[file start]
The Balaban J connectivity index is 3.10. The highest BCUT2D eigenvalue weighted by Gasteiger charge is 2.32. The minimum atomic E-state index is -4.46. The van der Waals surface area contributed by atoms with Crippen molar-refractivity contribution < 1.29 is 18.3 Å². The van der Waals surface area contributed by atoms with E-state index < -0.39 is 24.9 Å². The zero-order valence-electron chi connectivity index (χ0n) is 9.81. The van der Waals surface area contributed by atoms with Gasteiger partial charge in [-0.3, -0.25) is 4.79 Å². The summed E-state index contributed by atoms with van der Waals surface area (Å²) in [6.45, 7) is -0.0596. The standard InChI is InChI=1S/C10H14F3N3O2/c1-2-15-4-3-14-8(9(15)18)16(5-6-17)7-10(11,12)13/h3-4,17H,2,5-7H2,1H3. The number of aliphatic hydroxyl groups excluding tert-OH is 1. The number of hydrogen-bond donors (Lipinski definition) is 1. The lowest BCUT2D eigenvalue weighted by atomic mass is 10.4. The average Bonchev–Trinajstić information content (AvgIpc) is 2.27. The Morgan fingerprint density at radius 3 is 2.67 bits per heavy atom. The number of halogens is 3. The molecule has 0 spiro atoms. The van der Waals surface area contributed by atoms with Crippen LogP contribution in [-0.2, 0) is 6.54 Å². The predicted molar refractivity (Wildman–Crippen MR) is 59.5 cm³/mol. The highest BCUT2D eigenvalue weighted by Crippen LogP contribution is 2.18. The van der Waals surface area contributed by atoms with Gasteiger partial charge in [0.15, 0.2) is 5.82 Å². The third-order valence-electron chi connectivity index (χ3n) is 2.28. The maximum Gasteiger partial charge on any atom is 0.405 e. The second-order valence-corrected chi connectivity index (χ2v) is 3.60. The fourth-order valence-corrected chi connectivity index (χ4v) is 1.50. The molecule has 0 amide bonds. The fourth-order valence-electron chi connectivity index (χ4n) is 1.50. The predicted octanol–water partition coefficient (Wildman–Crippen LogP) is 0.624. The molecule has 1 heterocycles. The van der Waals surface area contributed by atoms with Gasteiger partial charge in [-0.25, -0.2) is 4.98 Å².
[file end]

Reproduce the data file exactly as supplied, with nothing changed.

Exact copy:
The Balaban J connectivity index is 3.10. The highest BCUT2D eigenvalue weighted by Gasteiger charge is 2.32. The minimum atomic E-state index is -4.46. The van der Waals surface area contributed by atoms with Crippen molar-refractivity contribution < 1.29 is 18.3 Å². The van der Waals surface area contributed by atoms with E-state index < -0.39 is 24.9 Å². The zero-order valence-electron chi connectivity index (χ0n) is 9.81. The van der Waals surface area contributed by atoms with Gasteiger partial charge in [-0.3, -0.25) is 4.79 Å². The summed E-state index contributed by atoms with van der Waals surface area (Å²) in [6.45, 7) is -0.0596. The standard InChI is InChI=1S/C10H14F3N3O2/c1-2-15-4-3-14-8(9(15)18)16(5-6-17)7-10(11,12)13/h3-4,17H,2,5-7H2,1H3. The number of aliphatic hydroxyl groups excluding tert-OH is 1. The number of hydrogen-bond donors (Lipinski definition) is 1. The lowest BCUT2D eigenvalue weighted by atomic mass is 10.4. The average Bonchev–Trinajstić information content (AvgIpc) is 2.27. The Morgan fingerprint density at radius 3 is 2.67 bits per heavy atom. The number of halogens is 3. The molecule has 0 spiro atoms. The van der Waals surface area contributed by atoms with Crippen LogP contribution in [-0.2, 0) is 6.54 Å². The predicted molar refractivity (Wildman–Crippen MR) is 59.5 cm³/mol. The highest BCUT2D eigenvalue weighted by Crippen LogP contribution is 2.18. The van der Waals surface area contributed by atoms with Gasteiger partial charge in [0.15, 0.2) is 5.82 Å². The third-order valence-electron chi connectivity index (χ3n) is 2.28. The maximum Gasteiger partial charge on any atom is 0.405 e. The second-order valence-corrected chi connectivity index (χ2v) is 3.60. The fourth-order valence-corrected chi connectivity index (χ4v) is 1.50. The molecule has 0 amide bonds. The fourth-order valence-electron chi connectivity index (χ4n) is 1.50. The predicted octanol–water partition coefficient (Wildman–Crippen LogP) is 0.624. The molecule has 1 heterocycles. The van der Waals surface area contributed by atoms with Gasteiger partial charge in [-0.25, -0.2) is 4.98 Å².